“Nursing handover is beginning to become electronic, we have electronic whiteboards on every ward, and in the next few weeks, we will be fully electronic with observations as we complete the roll out to maternity and paediatrics,” says Jackson.
Managing the transition
While the perils of ‘big bang’ IT implementations in the NHS are well known, digitising records one department at a time presents its own challenges. Frith says that managing both paper and electronic records is difficult.
“For me, the big challenge its managing paper records with electronic,” she says. “At what point do we stop doing the paper records?
“Ok, we start with new-born babies; they’re one of the early implementers. But what if that baby goes on the orthopaedic ward and they’re still paper based? What do we do then?” she asks.
Frith would really like not to create any more paper records, for practical reasons as much as clinical and safety ones. “We’re running out of space,” she says. “In the spring, we are due to go out to tender for new-born baby folders; I’m hoping we won’t have to do that.”
Still, the team keeps repeating that the most important thing is to make sure that everybody is ready for change. To prepare the organisation, it has run 11 road shows across all of the trust’s sites, to tell people about the EPR.
“They have been well received; it feels like the organisation is ready for a makeover,” says Wilson. “We’re starting a blog soon.
“What I want to do is not just make it the project lead blog; some of the work streams may have some key messages they want to share, and people can share their experiences. It’s a community blog around the project.”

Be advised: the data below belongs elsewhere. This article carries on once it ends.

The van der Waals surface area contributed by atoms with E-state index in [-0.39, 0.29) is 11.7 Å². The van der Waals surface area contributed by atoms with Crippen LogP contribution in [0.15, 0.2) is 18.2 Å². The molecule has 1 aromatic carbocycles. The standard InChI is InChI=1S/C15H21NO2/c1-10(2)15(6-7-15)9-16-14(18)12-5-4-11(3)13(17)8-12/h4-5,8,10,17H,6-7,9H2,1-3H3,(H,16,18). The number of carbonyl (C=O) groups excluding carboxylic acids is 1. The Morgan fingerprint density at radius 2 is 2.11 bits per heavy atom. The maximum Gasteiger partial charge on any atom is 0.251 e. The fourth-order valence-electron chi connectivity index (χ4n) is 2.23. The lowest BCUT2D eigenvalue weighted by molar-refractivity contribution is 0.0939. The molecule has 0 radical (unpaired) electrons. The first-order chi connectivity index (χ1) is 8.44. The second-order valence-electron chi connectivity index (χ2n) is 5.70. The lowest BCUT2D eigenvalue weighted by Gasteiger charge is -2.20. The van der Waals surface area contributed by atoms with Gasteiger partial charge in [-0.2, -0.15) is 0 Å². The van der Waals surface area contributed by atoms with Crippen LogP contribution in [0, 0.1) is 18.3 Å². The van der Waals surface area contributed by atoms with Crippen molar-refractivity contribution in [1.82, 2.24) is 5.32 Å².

Thinking outside the trust
The team is hoping that it won’t need a lot more formal training. “We’re building the system up to be easy to use; to be intuitive and to be easily accessible,” Wilson says.
“What we’re hoping is that – for the first time – we will have live, contemporaneous data rather than always being on the back foot.”
She adds that the trust is in the process of looking at a range of mobile devices that staff will use to get access to the system, including tablets, digital pens and voice recognition systems.
“We want people to have a degree of choice. We have agreed on a suite of devices that each department can choose from. We will let people have a feel and ‘play’ with the devices to see what devices work best for their department.”
The team has other big ideas. Jackson says that because WebV can ‘talk’ to any other system, and also interfaces with the trust’s patient administration system, it should be possible to use it to support the drive to integrate care across health and social care services.
“We’re looking at the potential to interface with GP practices through the MIG [the Medical Interoperability Gateway run by Healthcare Gateway]. We’ve had initial meetings with the suppliers, and it’s high up on the priority list,” he says.
Frith, meantime, is thinking about patients. “The project will never stop evolving. In our utopia world, once we’ve done the EPR we will create a patient portal,” she says. “At the moment, though, we’ve got nothing to put into the patient portal – so we need to develop the EPR first.”